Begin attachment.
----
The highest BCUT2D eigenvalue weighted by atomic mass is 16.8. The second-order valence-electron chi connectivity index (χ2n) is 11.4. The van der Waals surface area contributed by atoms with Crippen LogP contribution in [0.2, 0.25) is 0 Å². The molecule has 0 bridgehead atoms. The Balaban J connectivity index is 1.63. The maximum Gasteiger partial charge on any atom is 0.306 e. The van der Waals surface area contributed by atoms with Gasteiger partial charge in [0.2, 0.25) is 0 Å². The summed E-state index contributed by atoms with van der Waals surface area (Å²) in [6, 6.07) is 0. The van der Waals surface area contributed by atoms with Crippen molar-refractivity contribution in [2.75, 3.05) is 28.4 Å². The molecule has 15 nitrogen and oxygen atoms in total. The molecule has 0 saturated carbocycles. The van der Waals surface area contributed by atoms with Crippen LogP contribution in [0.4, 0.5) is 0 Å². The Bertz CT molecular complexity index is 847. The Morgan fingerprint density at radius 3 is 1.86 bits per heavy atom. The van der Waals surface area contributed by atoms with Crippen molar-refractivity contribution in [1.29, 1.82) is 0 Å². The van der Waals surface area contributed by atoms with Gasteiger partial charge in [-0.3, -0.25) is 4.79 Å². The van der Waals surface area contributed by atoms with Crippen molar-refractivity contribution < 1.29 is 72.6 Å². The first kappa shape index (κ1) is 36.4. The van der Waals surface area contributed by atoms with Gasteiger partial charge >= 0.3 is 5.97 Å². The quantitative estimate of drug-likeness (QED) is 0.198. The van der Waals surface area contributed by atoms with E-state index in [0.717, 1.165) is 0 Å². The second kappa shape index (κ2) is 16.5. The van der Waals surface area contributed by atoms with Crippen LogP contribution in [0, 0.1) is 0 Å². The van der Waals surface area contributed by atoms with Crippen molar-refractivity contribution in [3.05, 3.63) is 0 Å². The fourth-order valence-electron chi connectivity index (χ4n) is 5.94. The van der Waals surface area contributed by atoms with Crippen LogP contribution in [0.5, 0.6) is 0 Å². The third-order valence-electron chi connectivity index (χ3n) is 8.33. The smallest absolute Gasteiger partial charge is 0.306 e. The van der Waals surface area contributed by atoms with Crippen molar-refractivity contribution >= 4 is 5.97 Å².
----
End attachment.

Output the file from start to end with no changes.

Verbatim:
The highest BCUT2D eigenvalue weighted by atomic mass is 16.8. The second-order valence-electron chi connectivity index (χ2n) is 11.4. The van der Waals surface area contributed by atoms with Crippen LogP contribution in [0.2, 0.25) is 0 Å². The molecule has 0 bridgehead atoms. The Balaban J connectivity index is 1.63. The maximum Gasteiger partial charge on any atom is 0.306 e. The van der Waals surface area contributed by atoms with Gasteiger partial charge in [0.2, 0.25) is 0 Å². The summed E-state index contributed by atoms with van der Waals surface area (Å²) in [6, 6.07) is 0. The van der Waals surface area contributed by atoms with Crippen molar-refractivity contribution in [2.75, 3.05) is 28.4 Å². The molecule has 15 nitrogen and oxygen atoms in total. The molecule has 0 saturated carbocycles. The van der Waals surface area contributed by atoms with Crippen LogP contribution in [0.4, 0.5) is 0 Å². The Bertz CT molecular complexity index is 847. The Morgan fingerprint density at radius 3 is 1.86 bits per heavy atom. The van der Waals surface area contributed by atoms with Crippen molar-refractivity contribution in [1.29, 1.82) is 0 Å². The van der Waals surface area contributed by atoms with Gasteiger partial charge in [-0.3, -0.25) is 4.79 Å². The van der Waals surface area contributed by atoms with Crippen molar-refractivity contribution < 1.29 is 72.6 Å². The first kappa shape index (κ1) is 36.4. The van der Waals surface area contributed by atoms with Gasteiger partial charge >= 0.3 is 5.97 Å². The quantitative estimate of drug-likeness (QED) is 0.198. The van der Waals surface area contributed by atoms with E-state index in [0.717, 1.165) is 0 Å². The second kappa shape index (κ2) is 16.5. The van der Waals surface area contributed by atoms with Crippen LogP contribution in [0, 0.1) is 0 Å². The van der Waals surface area contributed by atoms with Crippen molar-refractivity contribution in [3.05, 3.63) is 0 Å². The fourth-order valence-electron chi connectivity index (χ4n) is 5.94. The van der Waals surface area contributed by atoms with Crippen LogP contribution in [0.5, 0.6) is 0 Å². The third-order valence-electron chi connectivity index (χ3n) is 8.33. The smallest absolute Gasteiger partial charge is 0.306 e. The van der Waals surface area contributed by atoms with Crippen molar-refractivity contribution >= 4 is 5.97 Å².